World

Vice-President steps in to save Trump's Education Secretary pick

Democrats could only convince two Republican senators to vote against US President's choice

WASHINGTON: The US Senate confirmed billionaire heiress Betsy DeVos as the next secretary of education, after Vice-President Mike Pence cast a historic tie-breaking vote on the deeply-controversial nomination.

The chamber deadlocked at 50-50, with two Republicans breaking ranks to oppose Ms DeVos, a champion of using taxpayer funds to help fund privately run schools.

"The Senate being equally divided, the vice-president votes in the affirmative and the nomination is confirmed," Mr Pence said. It was the first time a vice-president has voted to break a tie for a cabinet pick.

But Mr Pence was needed to salvage Ms DeVos's nomination, which had triggered an outpouring of frustration and anger when President Donald Trump nominated the 59-year-old political scion late last year.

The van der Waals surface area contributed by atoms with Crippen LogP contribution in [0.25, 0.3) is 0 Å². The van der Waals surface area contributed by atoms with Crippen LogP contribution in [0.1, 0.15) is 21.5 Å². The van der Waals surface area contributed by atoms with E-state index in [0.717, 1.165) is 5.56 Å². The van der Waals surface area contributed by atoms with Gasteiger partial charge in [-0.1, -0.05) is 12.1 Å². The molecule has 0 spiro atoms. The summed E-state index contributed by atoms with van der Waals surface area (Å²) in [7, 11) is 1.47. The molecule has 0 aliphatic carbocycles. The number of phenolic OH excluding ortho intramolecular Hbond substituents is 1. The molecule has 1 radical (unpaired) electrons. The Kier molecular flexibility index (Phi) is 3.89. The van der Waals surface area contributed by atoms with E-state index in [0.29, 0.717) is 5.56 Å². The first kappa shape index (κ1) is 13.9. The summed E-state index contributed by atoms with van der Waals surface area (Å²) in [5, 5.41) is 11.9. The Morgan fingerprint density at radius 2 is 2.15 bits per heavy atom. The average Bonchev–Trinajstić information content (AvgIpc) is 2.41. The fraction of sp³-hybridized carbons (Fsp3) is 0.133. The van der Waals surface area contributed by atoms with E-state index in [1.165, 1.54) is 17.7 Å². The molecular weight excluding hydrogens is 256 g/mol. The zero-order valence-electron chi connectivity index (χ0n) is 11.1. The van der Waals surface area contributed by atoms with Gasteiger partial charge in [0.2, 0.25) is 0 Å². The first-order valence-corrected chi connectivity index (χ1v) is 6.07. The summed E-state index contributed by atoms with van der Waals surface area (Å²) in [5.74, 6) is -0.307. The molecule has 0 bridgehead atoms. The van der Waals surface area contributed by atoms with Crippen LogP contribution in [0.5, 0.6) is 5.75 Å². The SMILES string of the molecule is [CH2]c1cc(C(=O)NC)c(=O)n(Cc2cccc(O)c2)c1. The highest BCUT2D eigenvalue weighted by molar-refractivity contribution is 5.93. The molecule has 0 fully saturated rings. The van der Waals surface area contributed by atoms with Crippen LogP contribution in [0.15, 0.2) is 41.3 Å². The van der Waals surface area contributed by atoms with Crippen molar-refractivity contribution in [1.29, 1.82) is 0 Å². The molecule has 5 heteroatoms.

Two moderate Senate Republicans, Ms Susan Collins and Ms Lisa Murkowski, opposed Mr Trump's pick, citing her lack of qualifications for the post that oversees thousands of schools, millions of school children and national curriculum standards.

Democrats were unable to convince another Republican to defect, despite an intense lobbying effort that culminated with an all-night Democratic talk-a-thon on the Senate floor.

More drama was to follow on Mr Trump's attorney general pick, Mr Jeff Sessions.

Senate Democrat Elizabeth Warren's criticism of him led to a very rare reprimand.She was told to sit down for reading a 1986 letter critical of Mr Sessions written by Coretta Scott King, widow of slain civil rights leader Martin Luther King Jr.

The chamber's Republican leader Mitch McConnell interrupted Ms Warren, accusing her of having "impugned" Mr Sessions, a fellow senator.

Mr McConnell invoked Senate Rule 19 that prohibits highly-critical remarks against a senator. When Ms Warren challenged it, the Senate voted along party lines to uphold the ruling.

An exasperated Senator Orrin Hatch, the longest-serving Republican in the Senate, called for a more dignified debate of Mr Trump's nominees and not let the senate "devolve into nothing but a jungle". - AFP

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